This one of the greatest times ever to be here on the southern Baja. The weather is cooling off, the water is still nice and warm, and the migratory birds are literally flocking into the area. The rare species lists that pop up in my e-mail are inspiring a major twitch, to say the least. Cackling Geese, Black Oystercatchers, Pectoral and Solitary Sandpipers, even a couple of mainland Mexico mainstays, the Broad-billed Hummingbird and the Great-tailed Grackle have all been spotted. Yesterdays list of warblers found just to the north of La Paz, has me very hopeful that a few of them will pay us a visit just a little farther south. One eBird list contained Lucy’s, Cape May, Palm and Pine Warblers, none of which I have ever seen down here. Now if they just weren’t 450 miles north of here, and I did not have a very full work schedule.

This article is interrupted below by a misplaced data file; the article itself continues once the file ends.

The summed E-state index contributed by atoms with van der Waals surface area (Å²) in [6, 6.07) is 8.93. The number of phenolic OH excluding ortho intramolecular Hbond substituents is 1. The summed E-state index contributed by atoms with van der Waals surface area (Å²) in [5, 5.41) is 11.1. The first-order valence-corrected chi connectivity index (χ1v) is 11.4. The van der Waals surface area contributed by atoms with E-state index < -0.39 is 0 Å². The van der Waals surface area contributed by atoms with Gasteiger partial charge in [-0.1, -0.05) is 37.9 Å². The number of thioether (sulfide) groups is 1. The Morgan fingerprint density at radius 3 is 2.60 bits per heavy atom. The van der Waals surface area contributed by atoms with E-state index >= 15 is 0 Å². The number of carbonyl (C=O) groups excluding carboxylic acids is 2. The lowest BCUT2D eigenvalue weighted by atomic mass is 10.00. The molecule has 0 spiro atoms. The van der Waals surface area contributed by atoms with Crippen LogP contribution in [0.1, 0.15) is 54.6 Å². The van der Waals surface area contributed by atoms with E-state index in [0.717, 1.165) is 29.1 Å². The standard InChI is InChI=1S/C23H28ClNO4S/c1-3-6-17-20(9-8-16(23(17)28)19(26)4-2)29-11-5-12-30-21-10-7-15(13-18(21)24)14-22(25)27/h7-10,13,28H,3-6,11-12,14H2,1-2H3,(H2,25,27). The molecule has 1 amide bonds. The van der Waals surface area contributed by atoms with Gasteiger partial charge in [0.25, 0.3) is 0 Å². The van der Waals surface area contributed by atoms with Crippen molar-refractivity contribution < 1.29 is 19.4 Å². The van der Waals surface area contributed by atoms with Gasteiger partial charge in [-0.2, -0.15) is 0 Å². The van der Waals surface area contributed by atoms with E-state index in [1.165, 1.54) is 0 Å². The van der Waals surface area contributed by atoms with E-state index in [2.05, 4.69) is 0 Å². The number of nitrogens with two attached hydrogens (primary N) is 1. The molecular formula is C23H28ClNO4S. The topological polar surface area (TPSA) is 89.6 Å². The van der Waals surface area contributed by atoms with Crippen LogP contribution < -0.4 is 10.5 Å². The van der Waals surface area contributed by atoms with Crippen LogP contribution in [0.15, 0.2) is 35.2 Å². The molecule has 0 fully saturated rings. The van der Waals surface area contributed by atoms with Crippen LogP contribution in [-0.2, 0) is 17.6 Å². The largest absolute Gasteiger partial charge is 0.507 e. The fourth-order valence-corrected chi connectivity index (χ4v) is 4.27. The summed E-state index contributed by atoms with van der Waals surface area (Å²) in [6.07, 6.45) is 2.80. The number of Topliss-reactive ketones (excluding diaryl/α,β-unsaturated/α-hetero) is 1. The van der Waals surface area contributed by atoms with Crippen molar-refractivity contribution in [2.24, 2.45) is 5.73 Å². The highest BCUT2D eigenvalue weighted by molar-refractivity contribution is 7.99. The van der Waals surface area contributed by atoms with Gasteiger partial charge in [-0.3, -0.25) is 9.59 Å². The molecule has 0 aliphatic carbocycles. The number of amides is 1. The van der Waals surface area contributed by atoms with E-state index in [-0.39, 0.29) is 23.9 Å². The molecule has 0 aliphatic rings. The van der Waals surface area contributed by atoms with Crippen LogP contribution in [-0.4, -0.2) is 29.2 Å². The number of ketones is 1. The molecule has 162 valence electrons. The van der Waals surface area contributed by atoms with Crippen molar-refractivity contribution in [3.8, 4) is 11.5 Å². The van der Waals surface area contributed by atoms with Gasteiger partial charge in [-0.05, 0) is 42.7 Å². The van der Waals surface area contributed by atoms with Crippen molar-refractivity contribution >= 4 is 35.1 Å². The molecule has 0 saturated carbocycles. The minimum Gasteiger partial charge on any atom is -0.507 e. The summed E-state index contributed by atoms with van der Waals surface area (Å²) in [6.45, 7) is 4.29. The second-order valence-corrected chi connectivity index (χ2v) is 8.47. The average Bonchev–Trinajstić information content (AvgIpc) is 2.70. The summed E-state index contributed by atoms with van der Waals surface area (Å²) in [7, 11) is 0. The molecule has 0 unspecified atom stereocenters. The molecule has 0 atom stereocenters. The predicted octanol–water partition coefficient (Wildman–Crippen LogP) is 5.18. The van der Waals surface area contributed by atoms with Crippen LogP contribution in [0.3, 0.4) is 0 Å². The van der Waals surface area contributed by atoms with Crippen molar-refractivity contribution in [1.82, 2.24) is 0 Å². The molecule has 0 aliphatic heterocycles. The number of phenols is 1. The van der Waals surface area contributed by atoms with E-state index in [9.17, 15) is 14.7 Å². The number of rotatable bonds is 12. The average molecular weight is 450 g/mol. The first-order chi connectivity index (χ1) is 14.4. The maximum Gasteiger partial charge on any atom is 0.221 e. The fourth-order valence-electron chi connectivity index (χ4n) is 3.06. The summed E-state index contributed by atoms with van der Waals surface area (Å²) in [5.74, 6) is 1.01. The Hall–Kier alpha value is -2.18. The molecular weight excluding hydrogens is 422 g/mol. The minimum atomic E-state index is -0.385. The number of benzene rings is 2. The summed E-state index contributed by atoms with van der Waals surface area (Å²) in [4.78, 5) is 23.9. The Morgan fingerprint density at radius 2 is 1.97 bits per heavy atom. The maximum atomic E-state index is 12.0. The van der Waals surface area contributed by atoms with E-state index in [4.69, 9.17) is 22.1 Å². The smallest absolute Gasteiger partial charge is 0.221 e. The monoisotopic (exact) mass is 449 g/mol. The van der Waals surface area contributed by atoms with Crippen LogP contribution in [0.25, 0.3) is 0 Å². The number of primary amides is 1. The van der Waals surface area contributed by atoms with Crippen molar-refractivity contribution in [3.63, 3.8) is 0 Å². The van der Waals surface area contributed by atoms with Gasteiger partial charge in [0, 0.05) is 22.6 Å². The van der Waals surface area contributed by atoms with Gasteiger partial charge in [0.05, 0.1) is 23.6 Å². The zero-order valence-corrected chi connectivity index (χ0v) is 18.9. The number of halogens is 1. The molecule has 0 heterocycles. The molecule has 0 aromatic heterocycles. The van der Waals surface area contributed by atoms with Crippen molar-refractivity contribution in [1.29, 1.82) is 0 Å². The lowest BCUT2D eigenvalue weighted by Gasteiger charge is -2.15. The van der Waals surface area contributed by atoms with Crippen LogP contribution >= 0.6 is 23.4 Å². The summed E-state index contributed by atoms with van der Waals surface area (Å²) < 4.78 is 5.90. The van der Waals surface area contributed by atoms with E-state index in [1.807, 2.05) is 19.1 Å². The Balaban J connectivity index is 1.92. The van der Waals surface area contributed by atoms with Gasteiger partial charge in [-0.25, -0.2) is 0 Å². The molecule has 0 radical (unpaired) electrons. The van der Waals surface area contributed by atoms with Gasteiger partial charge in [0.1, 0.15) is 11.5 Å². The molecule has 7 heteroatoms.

The longing for new warblers, and their bright beautiful colors got me thinking, perhaps I should be happy with what we do have, especially one of my favorites, the Vermillion Flycatcher. This bright red bird, with the male at least, is just gorgeous. They tend to be comfortable around people, and are certainly easy to spot! In a world full of Empidonax Flycatchers, and their “all look the same” plumage,  it is very nice to be able to enjoy this bright flash of red, in a sometime dull, drab, desert world.

Here is a nice shot of the male Vermillion Flycatcher.



And the slightly less colorful female.


And here are a couple of fuzzy little babies I found earlier in the year.


Written by Tom Brown
Tom Brown grew up in the high desert area of central Oregon. His love for birds and photography started at a young age. Thru the course of time, travel, and a lot of different occupations, he ended up living in Seattle, and met a girl with a sailboat. When he is not scouring whatever area they are in, looking for the next great bird photo, he can be found trying to earn enough money for the next adventure, and of course, a new lens or camera body! Having been nick-named “The Bird Nerd” by his last remaining friends and family, Tom continues search for that next lifer, and the accompanying photo that goes with it. Find his continuing adventures, photographs, and guiding opportunities at Focus on Feathers.